A track stand is a technique originally used by cyclists racing at a velodrome (or track, hence the name).

It is disadvantageous to be leading a tight group of cyclists in a race, as the leader has to do most of the work against air resistance, whereas those following can slipstream (draft). So many track races start with a slow period of tactical waiting, followed by a mad break for the line.

Waiting on two wheels isn't intuitively easy, but putting your feet down will drastically slow your reaction to the break, especially as track racers' feet are strapped securely to the pedals.

The track stand is a technique of remaining stationary on a bike without putting one's feet down. Here's how to try it - but be prepared to fall off! Any bike will do, but knobbly mountain bike tyres will make it a lot harder.

Firstly, practice riding really slowly. See if you can "stall" the bike for a short time whilst turning up a slope - you could use the road camber, racers use the velodrome banking. Don't use the brakes to stop, let gravity do the job. If you succeed without losing your balance, you're on the way. A track stand is simply a prolonged "stall", balancing pedal force against gravity. Simply try to increase the time you can hold the stall.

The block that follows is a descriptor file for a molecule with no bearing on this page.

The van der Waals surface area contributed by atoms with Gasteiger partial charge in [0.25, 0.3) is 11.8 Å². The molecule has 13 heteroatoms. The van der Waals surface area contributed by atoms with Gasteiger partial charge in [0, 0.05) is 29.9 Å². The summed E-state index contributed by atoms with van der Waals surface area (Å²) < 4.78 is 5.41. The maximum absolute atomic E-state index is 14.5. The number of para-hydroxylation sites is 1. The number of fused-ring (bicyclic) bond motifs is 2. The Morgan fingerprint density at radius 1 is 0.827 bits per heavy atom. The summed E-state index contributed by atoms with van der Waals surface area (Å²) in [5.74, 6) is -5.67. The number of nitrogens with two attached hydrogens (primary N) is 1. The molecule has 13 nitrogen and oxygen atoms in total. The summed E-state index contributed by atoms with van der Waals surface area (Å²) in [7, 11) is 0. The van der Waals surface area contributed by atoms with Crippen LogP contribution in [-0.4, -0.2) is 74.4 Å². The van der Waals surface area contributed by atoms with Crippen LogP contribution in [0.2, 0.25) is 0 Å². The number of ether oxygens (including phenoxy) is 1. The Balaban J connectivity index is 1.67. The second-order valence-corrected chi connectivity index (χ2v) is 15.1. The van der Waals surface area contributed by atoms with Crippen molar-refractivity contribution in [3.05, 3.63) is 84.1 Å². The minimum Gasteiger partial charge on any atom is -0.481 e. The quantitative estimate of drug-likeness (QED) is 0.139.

Further tricks to try:

  • One-handed track stand: when you've mastered the basic track stand, try taking one hand off the handlebars.
  • No-handed track stand: now take the other hand off! Sounds impossible, but on a smooth slope, I can hold a no-handed track stand until I get too tired for the very sensitive pedal pressure adjustments needed.
  • Reversing: on a long slope, you should be able to ease the bike backwards by letting off the pedal pressure occasionally.

Don't learn this around traffic! You are very likely to fall off as a beginner! It's probably not wise to start learning track stands at the same time as trying clipless pedals for the first time...

However, once you have mastered the technique, it is very useful in daily riding, at traffic lights and junctions. Just be sure you are competent before using it in real life. You have been warned.

Log in or registerto write something here or to contact authors.